Also thanks to Talees Rizvi, Sundeep Chandra, Dr Arun Sacher, Ester Martinez and RL Bhatia  for helping me add to my experiential learning's through multiple industry interface.  

Thank you everyone and I express my gratitude to all of you for directly / indirectly shaping me through my career journey so far!

Gender Pay Disparity - We must bridge the gap to take India forward...

"It's indisputable that there's a real pay gap. People can argue about how big, but that's almost besides the point. The point is that every woman, every girl, deserves to get paid what they're worth." —Sheryl Sandberg.

The recent headlines - Google Sued by 3 Female Ex-Employees, Who Say It Pays Women Less than Men drew my attention to dwell on Gender Pay Gap issues.

During my stint in United Kingdom, I found lot of Media coverage on the captioned, however, in India, the issue is still not at the forefront of Media / Corporate discourse while significant progress is being made in Euopre, UK and USA to draw policy makers attention towards Gender Pay Gap issues. 

For uninitiated, The gender pay gap is the average difference between a man's and a woman's remuneration. There are two distinct numbers regarding the pay gap: unadjusted versus adjusted pay gap which takes into account differences in hours worked, occupations chosen, education and job experience. Gender Pay gap in United Status has been summed up well in the below quote. 

"We need to stop buying into the myth about gender equality. It isn't a reality yet. Today, women make up half of the U.S. workforce, but the average working woman earns only 77 percent of what the average working man makes. But unless women and men both say this is unacceptable, things will not change." Beyonce.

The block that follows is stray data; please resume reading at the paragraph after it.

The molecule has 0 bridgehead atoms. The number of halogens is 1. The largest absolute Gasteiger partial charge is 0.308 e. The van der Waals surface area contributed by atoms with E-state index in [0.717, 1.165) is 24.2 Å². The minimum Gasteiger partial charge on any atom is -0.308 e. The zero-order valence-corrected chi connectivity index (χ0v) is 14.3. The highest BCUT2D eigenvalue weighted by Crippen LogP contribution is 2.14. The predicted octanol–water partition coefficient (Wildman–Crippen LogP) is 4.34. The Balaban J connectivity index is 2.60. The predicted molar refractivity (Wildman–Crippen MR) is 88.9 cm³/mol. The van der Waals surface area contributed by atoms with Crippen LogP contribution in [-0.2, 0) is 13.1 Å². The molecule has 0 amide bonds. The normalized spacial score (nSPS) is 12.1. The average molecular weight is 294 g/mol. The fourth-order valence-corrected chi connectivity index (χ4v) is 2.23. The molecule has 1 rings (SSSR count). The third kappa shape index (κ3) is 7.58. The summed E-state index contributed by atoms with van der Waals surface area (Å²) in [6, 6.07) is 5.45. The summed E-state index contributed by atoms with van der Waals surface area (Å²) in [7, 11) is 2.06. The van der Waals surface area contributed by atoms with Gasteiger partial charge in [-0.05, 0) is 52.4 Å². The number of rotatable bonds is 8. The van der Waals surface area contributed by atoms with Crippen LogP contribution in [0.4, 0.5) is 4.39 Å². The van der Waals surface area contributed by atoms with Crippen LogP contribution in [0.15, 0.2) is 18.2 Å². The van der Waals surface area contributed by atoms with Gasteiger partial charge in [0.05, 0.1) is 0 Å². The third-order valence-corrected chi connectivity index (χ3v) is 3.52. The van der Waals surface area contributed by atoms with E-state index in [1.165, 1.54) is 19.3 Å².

United Kingdom, Equality Act 2010 was augmented with regulations which require Employment Tribunals to order an employer to carry out an equal pay audit where the employer is found to have breached equal pay law. In the United Kingdom, the aggregate gender pay gap has been on the decline and even reversed for certain age groups. Further, April 2018 onwards employers with over 250 employees will be required to publish data relating to pay inequalities. Data published is to include the pay and bonus figures between men and women, and will include data from April 2017.

A recent survey of international employment law firms showed that gender pay gap reporting is not a common policy internationally. Despite such laws on a national level being few and far between, there are calls for regulation on an EU level. 

Now let us dwell on what is happening in India. 

India has been a permanent member of the ILO Governing Body from 1922. In September 1958, India ratified the C100 Equal Remuneration Convention, 1951, which addressed the issue of equal pay between men and women for work of equal value. This convention requires all member states to direct their national laws and policies towards guaranteeing equal remuneration to all workers, regardless of gender. In an attempt to ensure compliance with this convention and in response to the Report by the Committee on status of women in India, the government enacted the Equal Remuneration Act 1976, In India, the Constitution also recognised the principle of 'Equal Pay for Equal Work' for both men and women, and 'Right to Work' through Article 39(d) and 41. 

Further, while analyzing the level of female participation in the economy, a report slots India as one of the bottom 10 countries on its list. Thus, in addition to unequal pay, there is also unequal representation, because while women constitute almost half the Indian population (about 48% of the total), as their representation in the work force amounts to only about one-fourth of the total. 

According to Monster Salary Index 2016, women on the whole still make 25% less than men, and as many as 68.5% of women in Indian workforce feel they have experienced wage inequality. 

There is no country on earth where women make as much as men for the same work, according to the World Economic Forum. It predicts the global gender pay disparity may take up to 170 years to close. The pay data for India certainly isn’t bucking this trend in spite of Equal Remuneration Act coming into force in 1976.  Unequal pay dogs working women in India. 

If we want to eliminate the pay gap and perhaps even reverse it, we should bring discourse in the mainstream and at the forefront of corporate governance. While doing so, we must also pay attention to women’s continuing difficulties in balancing work and family life. 

It is imperative that we pay attention to Gender parity with renewed vigour and sense of urgency as it will not only accrue business benefits however, also provides thrust to India's economic and social firmament.